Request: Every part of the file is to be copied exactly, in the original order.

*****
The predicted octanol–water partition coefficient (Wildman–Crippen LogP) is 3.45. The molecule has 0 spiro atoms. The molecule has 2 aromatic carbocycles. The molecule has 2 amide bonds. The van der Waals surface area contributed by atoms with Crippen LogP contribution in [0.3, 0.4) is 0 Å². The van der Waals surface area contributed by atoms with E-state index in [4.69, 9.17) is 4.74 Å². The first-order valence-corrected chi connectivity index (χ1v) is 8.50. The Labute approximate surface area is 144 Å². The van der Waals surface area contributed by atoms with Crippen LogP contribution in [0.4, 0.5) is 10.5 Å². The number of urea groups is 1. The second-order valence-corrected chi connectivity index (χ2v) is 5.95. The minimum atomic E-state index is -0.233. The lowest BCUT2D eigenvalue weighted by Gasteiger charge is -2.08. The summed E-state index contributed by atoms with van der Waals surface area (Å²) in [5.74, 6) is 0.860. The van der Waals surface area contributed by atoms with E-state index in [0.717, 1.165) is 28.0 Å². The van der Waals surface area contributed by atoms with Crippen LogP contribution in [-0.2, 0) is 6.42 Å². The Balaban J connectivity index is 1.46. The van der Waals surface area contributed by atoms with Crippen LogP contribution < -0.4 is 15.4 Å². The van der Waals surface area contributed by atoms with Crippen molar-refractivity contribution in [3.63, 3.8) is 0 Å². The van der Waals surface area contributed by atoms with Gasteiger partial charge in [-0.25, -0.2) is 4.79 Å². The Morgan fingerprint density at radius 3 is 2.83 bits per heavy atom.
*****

The predicted octanol–water partition coefficient (Wildman–Crippen LogP) is 3.45. The molecule has 0 spiro atoms. The molecule has 2 aromatic carbocycles. The molecule has 2 amide bonds. The van der Waals surface area contributed by atoms with Crippen LogP contribution in [0.3, 0.4) is 0 Å². The van der Waals surface area contributed by atoms with E-state index in [4.69, 9.17) is 4.74 Å². The first-order valence-corrected chi connectivity index (χ1v) is 8.50. The Labute approximate surface area is 144 Å². The van der Waals surface area contributed by atoms with Crippen LogP contribution in [0.4, 0.5) is 10.5 Å². The number of urea groups is 1. The second-order valence-corrected chi connectivity index (χ2v) is 5.95. The minimum atomic E-state index is -0.233. The lowest BCUT2D eigenvalue weighted by Gasteiger charge is -2.08. The summed E-state index contributed by atoms with van der Waals surface area (Å²) in [5.74, 6) is 0.860. The van der Waals surface area contributed by atoms with E-state index in [0.717, 1.165) is 28.0 Å². The van der Waals surface area contributed by atoms with Crippen LogP contribution in [-0.2, 0) is 6.42 Å². The Balaban J connectivity index is 1.46. The van der Waals surface area contributed by atoms with Crippen LogP contribution < -0.4 is 15.4 Å². The van der Waals surface area contributed by atoms with Crippen molar-refractivity contribution in [3.63, 3.8) is 0 Å². The van der Waals surface area contributed by atoms with Gasteiger partial charge in [-0.25, -0.2) is 4.79 Å². The Morgan fingerprint density at radius 3 is 2.83 bits per heavy atom.